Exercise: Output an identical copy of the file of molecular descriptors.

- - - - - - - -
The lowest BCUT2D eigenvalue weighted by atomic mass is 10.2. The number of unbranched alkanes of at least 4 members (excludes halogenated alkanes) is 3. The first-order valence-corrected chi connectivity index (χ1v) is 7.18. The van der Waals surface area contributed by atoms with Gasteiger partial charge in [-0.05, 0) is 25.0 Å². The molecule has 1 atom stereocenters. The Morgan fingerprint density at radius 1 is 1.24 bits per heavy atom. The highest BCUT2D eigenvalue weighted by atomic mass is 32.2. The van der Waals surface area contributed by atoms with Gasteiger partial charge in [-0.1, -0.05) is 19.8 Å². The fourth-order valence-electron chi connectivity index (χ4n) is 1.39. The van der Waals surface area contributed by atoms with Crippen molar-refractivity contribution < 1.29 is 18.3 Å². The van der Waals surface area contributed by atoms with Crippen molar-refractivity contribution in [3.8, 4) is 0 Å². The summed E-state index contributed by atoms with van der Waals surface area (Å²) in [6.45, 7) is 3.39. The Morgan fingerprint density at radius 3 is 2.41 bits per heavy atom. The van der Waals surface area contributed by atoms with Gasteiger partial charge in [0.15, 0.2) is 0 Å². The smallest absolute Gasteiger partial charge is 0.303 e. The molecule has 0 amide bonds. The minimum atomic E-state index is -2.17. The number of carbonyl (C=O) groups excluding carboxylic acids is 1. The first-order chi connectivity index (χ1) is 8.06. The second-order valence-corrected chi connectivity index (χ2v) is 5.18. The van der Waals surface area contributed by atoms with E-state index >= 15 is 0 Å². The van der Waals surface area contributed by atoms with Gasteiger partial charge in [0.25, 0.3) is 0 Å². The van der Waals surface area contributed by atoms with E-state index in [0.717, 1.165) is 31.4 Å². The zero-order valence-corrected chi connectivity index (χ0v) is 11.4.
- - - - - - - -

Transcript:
The lowest BCUT2D eigenvalue weighted by atomic mass is 10.2. The number of unbranched alkanes of at least 4 members (excludes halogenated alkanes) is 3. The first-order valence-corrected chi connectivity index (χ1v) is 7.18. The van der Waals surface area contributed by atoms with Gasteiger partial charge in [-0.05, 0) is 25.0 Å². The molecule has 1 atom stereocenters. The Morgan fingerprint density at radius 1 is 1.24 bits per heavy atom. The highest BCUT2D eigenvalue weighted by atomic mass is 32.2. The van der Waals surface area contributed by atoms with Gasteiger partial charge in [-0.1, -0.05) is 19.8 Å². The fourth-order valence-electron chi connectivity index (χ4n) is 1.39. The van der Waals surface area contributed by atoms with Crippen molar-refractivity contribution < 1.29 is 18.3 Å². The van der Waals surface area contributed by atoms with Crippen molar-refractivity contribution in [3.8, 4) is 0 Å². The summed E-state index contributed by atoms with van der Waals surface area (Å²) in [6.45, 7) is 3.39. The Morgan fingerprint density at radius 3 is 2.41 bits per heavy atom. The van der Waals surface area contributed by atoms with Gasteiger partial charge in [0.15, 0.2) is 0 Å². The smallest absolute Gasteiger partial charge is 0.303 e. The molecule has 0 amide bonds. The minimum atomic E-state index is -2.17. The number of carbonyl (C=O) groups excluding carboxylic acids is 1. The first-order chi connectivity index (χ1) is 8.06. The second-order valence-corrected chi connectivity index (χ2v) is 5.18. The van der Waals surface area contributed by atoms with E-state index >= 15 is 0 Å². The van der Waals surface area contributed by atoms with Gasteiger partial charge in [0.25, 0.3) is 0 Å². The van der Waals surface area contributed by atoms with E-state index in [0.717, 1.165) is 31.4 Å². The zero-order valence-corrected chi connectivity index (χ0v) is 11.4.